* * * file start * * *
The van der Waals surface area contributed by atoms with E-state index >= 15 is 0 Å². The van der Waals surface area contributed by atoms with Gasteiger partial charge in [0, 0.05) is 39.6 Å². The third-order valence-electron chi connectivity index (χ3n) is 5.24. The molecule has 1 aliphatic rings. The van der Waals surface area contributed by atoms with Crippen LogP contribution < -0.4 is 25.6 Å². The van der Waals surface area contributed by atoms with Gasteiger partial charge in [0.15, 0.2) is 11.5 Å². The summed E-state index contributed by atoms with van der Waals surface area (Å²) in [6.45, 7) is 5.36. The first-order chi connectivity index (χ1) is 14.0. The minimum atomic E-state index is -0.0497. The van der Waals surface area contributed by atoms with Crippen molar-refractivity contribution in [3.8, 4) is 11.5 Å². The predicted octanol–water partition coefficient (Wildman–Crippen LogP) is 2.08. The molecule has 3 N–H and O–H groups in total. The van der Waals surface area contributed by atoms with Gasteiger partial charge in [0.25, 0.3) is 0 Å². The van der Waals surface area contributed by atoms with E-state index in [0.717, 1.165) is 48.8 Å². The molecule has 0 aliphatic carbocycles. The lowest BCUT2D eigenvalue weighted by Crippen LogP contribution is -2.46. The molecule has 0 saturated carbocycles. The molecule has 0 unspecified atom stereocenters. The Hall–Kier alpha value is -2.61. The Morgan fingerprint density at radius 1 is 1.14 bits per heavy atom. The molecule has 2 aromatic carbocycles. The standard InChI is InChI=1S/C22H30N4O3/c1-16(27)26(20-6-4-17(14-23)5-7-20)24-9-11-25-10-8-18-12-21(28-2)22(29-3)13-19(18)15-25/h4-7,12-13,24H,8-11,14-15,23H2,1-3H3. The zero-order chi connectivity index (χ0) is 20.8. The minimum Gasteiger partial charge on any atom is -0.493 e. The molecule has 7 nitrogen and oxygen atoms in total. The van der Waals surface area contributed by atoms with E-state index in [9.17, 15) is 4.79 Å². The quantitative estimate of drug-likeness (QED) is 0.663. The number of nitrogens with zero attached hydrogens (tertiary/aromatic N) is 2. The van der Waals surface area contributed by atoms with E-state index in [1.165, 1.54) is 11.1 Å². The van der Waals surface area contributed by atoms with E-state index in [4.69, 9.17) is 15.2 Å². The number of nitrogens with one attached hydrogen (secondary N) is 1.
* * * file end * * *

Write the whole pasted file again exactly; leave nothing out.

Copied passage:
The van der Waals surface area contributed by atoms with E-state index >= 15 is 0 Å². The van der Waals surface area contributed by atoms with Gasteiger partial charge in [0, 0.05) is 39.6 Å². The third-order valence-electron chi connectivity index (χ3n) is 5.24. The molecule has 1 aliphatic rings. The van der Waals surface area contributed by atoms with Crippen LogP contribution < -0.4 is 25.6 Å². The van der Waals surface area contributed by atoms with Gasteiger partial charge in [0.15, 0.2) is 11.5 Å². The summed E-state index contributed by atoms with van der Waals surface area (Å²) in [6.45, 7) is 5.36. The first-order chi connectivity index (χ1) is 14.0. The minimum atomic E-state index is -0.0497. The van der Waals surface area contributed by atoms with Crippen molar-refractivity contribution in [3.8, 4) is 11.5 Å². The predicted octanol–water partition coefficient (Wildman–Crippen LogP) is 2.08. The molecule has 3 N–H and O–H groups in total. The van der Waals surface area contributed by atoms with Gasteiger partial charge in [0.25, 0.3) is 0 Å². The van der Waals surface area contributed by atoms with E-state index in [0.717, 1.165) is 48.8 Å². The molecule has 0 aliphatic carbocycles. The lowest BCUT2D eigenvalue weighted by Crippen LogP contribution is -2.46. The molecule has 0 saturated carbocycles. The molecule has 0 unspecified atom stereocenters. The Hall–Kier alpha value is -2.61. The Morgan fingerprint density at radius 1 is 1.14 bits per heavy atom. The molecule has 2 aromatic carbocycles. The standard InChI is InChI=1S/C22H30N4O3/c1-16(27)26(20-6-4-17(14-23)5-7-20)24-9-11-25-10-8-18-12-21(28-2)22(29-3)13-19(18)15-25/h4-7,12-13,24H,8-11,14-15,23H2,1-3H3. The zero-order chi connectivity index (χ0) is 20.8. The minimum Gasteiger partial charge on any atom is -0.493 e. The molecule has 7 nitrogen and oxygen atoms in total. The van der Waals surface area contributed by atoms with E-state index in [9.17, 15) is 4.79 Å². The quantitative estimate of drug-likeness (QED) is 0.663. The number of nitrogens with zero attached hydrogens (tertiary/aromatic N) is 2. The van der Waals surface area contributed by atoms with E-state index in [1.165, 1.54) is 11.1 Å². The van der Waals surface area contributed by atoms with E-state index in [4.69, 9.17) is 15.2 Å². The number of nitrogens with one attached hydrogen (secondary N) is 1.